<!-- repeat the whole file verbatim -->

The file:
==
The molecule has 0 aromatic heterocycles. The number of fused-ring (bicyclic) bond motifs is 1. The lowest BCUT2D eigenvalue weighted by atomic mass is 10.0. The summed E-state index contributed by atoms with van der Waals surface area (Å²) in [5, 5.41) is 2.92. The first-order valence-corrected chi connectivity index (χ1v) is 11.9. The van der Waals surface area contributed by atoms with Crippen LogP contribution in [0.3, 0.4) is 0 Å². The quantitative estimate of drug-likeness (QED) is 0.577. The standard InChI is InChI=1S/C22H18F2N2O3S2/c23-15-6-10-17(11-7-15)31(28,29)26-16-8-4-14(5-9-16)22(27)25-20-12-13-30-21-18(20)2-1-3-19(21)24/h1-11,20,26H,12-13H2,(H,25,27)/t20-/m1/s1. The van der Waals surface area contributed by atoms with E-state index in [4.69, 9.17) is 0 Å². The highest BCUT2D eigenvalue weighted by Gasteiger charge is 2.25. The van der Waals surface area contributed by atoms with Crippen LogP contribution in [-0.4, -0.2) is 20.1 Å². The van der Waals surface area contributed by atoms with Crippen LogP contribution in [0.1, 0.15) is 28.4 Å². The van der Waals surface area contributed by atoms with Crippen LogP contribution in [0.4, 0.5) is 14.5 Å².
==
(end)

The molecule has 0 aromatic heterocycles. The number of fused-ring (bicyclic) bond motifs is 1. The lowest BCUT2D eigenvalue weighted by atomic mass is 10.0. The summed E-state index contributed by atoms with van der Waals surface area (Å²) in [5, 5.41) is 2.92. The first-order valence-corrected chi connectivity index (χ1v) is 11.9. The van der Waals surface area contributed by atoms with Crippen LogP contribution in [0.3, 0.4) is 0 Å². The quantitative estimate of drug-likeness (QED) is 0.577. The standard InChI is InChI=1S/C22H18F2N2O3S2/c23-15-6-10-17(11-7-15)31(28,29)26-16-8-4-14(5-9-16)22(27)25-20-12-13-30-21-18(20)2-1-3-19(21)24/h1-11,20,26H,12-13H2,(H,25,27)/t20-/m1/s1. The van der Waals surface area contributed by atoms with E-state index in [4.69, 9.17) is 0 Å². The highest BCUT2D eigenvalue weighted by Gasteiger charge is 2.25. The van der Waals surface area contributed by atoms with Crippen LogP contribution in [-0.4, -0.2) is 20.1 Å². The van der Waals surface area contributed by atoms with Crippen LogP contribution in [0.1, 0.15) is 28.4 Å². The van der Waals surface area contributed by atoms with Crippen LogP contribution in [0.4, 0.5) is 14.5 Å².